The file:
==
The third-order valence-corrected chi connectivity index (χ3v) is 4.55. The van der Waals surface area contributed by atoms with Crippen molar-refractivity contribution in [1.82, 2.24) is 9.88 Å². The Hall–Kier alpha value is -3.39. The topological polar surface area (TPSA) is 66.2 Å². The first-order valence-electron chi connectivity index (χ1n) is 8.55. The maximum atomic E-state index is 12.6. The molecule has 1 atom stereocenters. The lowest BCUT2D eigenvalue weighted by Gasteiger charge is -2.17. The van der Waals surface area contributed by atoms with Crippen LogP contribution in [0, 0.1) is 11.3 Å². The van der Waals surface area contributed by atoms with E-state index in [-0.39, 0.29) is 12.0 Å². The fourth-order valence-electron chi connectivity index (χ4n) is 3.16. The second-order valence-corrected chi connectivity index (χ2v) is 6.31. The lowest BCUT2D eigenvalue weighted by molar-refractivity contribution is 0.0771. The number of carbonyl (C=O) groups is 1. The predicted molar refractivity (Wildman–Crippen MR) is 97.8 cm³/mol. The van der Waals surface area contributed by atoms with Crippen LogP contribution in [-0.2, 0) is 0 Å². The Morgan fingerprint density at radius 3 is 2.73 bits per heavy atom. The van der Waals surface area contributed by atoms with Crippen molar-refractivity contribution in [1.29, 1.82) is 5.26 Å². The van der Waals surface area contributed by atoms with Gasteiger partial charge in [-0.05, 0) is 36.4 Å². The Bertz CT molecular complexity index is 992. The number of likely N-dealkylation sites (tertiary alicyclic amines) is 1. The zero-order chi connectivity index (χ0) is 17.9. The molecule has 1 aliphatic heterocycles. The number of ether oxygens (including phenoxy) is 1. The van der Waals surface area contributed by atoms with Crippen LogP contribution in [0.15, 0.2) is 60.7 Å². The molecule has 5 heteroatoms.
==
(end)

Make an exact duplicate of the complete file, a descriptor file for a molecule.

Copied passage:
The third-order valence-corrected chi connectivity index (χ3v) is 4.55. The van der Waals surface area contributed by atoms with Crippen molar-refractivity contribution in [1.82, 2.24) is 9.88 Å². The Hall–Kier alpha value is -3.39. The topological polar surface area (TPSA) is 66.2 Å². The first-order valence-electron chi connectivity index (χ1n) is 8.55. The maximum atomic E-state index is 12.6. The molecule has 1 atom stereocenters. The lowest BCUT2D eigenvalue weighted by Gasteiger charge is -2.17. The van der Waals surface area contributed by atoms with Crippen LogP contribution in [0, 0.1) is 11.3 Å². The van der Waals surface area contributed by atoms with E-state index in [-0.39, 0.29) is 12.0 Å². The fourth-order valence-electron chi connectivity index (χ4n) is 3.16. The second-order valence-corrected chi connectivity index (χ2v) is 6.31. The lowest BCUT2D eigenvalue weighted by molar-refractivity contribution is 0.0771. The number of carbonyl (C=O) groups is 1. The predicted molar refractivity (Wildman–Crippen MR) is 97.8 cm³/mol. The van der Waals surface area contributed by atoms with Crippen LogP contribution in [-0.2, 0) is 0 Å². The Morgan fingerprint density at radius 3 is 2.73 bits per heavy atom. The van der Waals surface area contributed by atoms with Crippen molar-refractivity contribution in [1.29, 1.82) is 5.26 Å². The van der Waals surface area contributed by atoms with Gasteiger partial charge in [-0.05, 0) is 36.4 Å². The Bertz CT molecular complexity index is 992. The number of likely N-dealkylation sites (tertiary alicyclic amines) is 1. The zero-order chi connectivity index (χ0) is 17.9. The molecule has 1 aliphatic heterocycles. The number of ether oxygens (including phenoxy) is 1. The van der Waals surface area contributed by atoms with Crippen LogP contribution in [0.15, 0.2) is 60.7 Å². The molecule has 5 heteroatoms.